I have a soft spot for playing a hard-ass in video games. Anytime I get dialogue choices and moral decisions in games like Knights of the Old Republic, Mass Effect, inFAMOUS, or Telltale Games series, I go Sith on everybody. I don’t like to persuade with my heroism; I resort to threats. My characters call people on their bullshit, intimidate to get respect, and act like they own every dungeon or spaceport they walk into. It’s really fun, in part because that’s not at all how I would act in real life.
But playing Telltale’s Batman series, I decided to play the hero like I’ve always seen him: a good guy who believes in the law.
First off, don’t think that my other characters are bad. They’re not. They’re heroic in their own ways — renegades with big mouths who actually have their hearts in the right place. That’s how I like to play my Mass Effect Commander Shepard, for instance. She bristles when reporters pry into her affairs, plays bad cop whenever she gets the chance, and isn’t afraid to poke somebody in the shoulder to get their attention. But she doesn’t commit genocide. She doesn’t insult the people she cares about. She’s trying to do good, just with her own tough spirit… and questionable methods.
But in my mind, Batman is more of a classic hero. He wouldn’t punch a reporter the way my renegade Shepard does. He wouldn’t risk innocent lives while getting the job done, the way inFAMOUS‘s Cole and Delsin do. I can’t pretend I’m an expert on Batman’s character, as I know him mainly from a couple of comics and a few movies — but I like that he’s a vigilante working with good cops like Gordon to bring people to justice, not just delivering his own.
That’s why I decided to play Batman as a truly good guy. Half of the series, he’s in full Batman cape and cowl, chasing down criminals; the other half, he’s Bruce Wayne, struggling with bad public opinion and his family’s dark past.
In both scenarios, I made Bruce even-tempered and insightful. He didn’t yell at people, insult or threaten — he saw the good in everyone and believed in the criminal justice system. It was fun, playing a hero as a real hero. It also meant that he could get really, really cheesy at times.
As Bruce, he pushed friends and enemies to see their own good sides in numerous conversations. Talking to Selina Kyle — a.k.a. Catwoman — he insists that she’s more than just a thief, that she saved his life because deep down she’s a good person. When his friend Harvey Dent, running for Gotham mayor, calls him to say that he’s going to turn on him for the publicity, Bruce shrugs and says it’s cool, he gets it. No matter what Harvey does to him, he takes it like a champ because that’s what friends do, and he believes in Harvey through it all.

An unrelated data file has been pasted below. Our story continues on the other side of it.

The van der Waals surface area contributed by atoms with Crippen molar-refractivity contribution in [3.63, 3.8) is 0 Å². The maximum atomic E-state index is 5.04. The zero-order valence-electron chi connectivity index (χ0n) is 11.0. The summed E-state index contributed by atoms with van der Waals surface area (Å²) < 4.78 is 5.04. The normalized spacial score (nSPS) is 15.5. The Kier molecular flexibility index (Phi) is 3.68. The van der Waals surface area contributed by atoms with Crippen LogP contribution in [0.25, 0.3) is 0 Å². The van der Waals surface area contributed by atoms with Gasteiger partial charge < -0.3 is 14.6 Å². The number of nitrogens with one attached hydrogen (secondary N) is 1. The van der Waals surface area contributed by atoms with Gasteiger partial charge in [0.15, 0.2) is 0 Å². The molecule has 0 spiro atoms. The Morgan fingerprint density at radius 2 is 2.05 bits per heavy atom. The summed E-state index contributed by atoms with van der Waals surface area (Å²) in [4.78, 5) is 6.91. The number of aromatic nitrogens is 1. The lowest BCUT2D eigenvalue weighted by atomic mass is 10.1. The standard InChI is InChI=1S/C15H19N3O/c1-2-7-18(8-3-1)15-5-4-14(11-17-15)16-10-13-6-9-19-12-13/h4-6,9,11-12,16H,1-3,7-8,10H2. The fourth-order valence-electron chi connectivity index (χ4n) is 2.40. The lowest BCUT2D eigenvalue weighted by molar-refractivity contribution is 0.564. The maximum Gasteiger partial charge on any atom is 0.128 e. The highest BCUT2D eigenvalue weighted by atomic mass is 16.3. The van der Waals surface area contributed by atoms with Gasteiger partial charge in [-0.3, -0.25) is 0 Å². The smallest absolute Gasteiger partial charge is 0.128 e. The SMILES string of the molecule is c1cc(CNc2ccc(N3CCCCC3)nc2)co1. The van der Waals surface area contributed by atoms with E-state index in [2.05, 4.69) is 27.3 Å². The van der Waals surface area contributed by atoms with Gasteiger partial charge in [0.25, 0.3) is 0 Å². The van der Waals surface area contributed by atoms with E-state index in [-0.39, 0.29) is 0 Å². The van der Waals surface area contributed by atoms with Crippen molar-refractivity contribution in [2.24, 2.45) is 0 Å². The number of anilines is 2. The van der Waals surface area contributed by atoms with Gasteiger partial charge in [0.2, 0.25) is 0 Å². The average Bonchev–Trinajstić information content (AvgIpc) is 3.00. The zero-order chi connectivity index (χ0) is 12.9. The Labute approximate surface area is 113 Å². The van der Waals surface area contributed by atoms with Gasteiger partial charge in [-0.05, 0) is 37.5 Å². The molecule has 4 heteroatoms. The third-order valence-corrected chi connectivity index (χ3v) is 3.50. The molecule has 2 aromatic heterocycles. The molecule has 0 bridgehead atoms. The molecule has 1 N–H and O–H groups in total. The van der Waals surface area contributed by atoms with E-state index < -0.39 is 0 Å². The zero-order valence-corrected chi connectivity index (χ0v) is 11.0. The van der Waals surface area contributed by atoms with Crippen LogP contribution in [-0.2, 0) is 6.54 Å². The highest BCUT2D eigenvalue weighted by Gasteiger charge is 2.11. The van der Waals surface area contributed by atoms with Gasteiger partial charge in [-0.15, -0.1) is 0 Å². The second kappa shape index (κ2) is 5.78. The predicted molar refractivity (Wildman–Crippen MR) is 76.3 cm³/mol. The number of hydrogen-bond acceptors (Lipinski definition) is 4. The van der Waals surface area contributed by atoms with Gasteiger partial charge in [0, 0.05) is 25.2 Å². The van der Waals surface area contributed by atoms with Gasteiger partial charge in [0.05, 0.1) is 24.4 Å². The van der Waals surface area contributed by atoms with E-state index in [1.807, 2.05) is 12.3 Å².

Meanwhile, when he dons the cowl by night, Batman doesn’t beat people into submission or threaten to kill them. Even a man as terrible as the mobster Falcone deserves justice from a judge and jury. So he keeps his fists in check. He tries to reason with people — even the series’ main villain, in the very last episode. He even saves criminals from death when he can.
In situations where I could choose between action and thought, I tended to choose the thoughtful approach, too. For instance, at one point Bruce can either pay off the cops to let him through a barricade or ram his car into the barricade, and I chose the former option — so did just over half of players, according to the game stats. In another moment, Batman chooses to expose his identity rather than attack — and some 70 percent of players went that route, too.
Of course, the character of Batman doesn’t have to be so perfect. He can be pretty sinister in some iterations, and I actually find superheroes like Captain America and Superman much more traditionally “good guy” than Batman, who wears black and tries to strike fear in the minds of criminals while simultaneously being a symbol of hope. But what can I say, I like Batman being earnest and civil this time.
The biggest insight I drew from this playthrough is that despite the cheesiness of hearing Batman say things like, “I know you’re better than that,” to bad people, being this nice felt natural to me. It was like a relief, not having to choose the insult option and see how it played out, whether it pissed somebody off, whether my character would lose a friend or ally or start a war. It felt like a real, old-fashioned hero’s story playing out on the screen.
It’s interesting, how we have this inclination to be good, to do the safe thing, to play it smart. And also to be the hero. I honestly believe that most of us tend towards kindness, and the fact that most players choose “Paragon” routes in video games seems to support that idea.
The fun of playing “bad cop” in a video game, for me, is that it’s very different from the real me. I wouldn’t be able to be that tough in real life. Yet I can’t help but keep my characters’ hearts in the right place, because otherwise I just feel bad about it.
That’s why playing Batman as so traditionally good in this series felt so refreshing to me. I can’t promise I’ll always act like such a role model in games, but when playing a classic superhero like Batman, I kind of like being cheesy about it.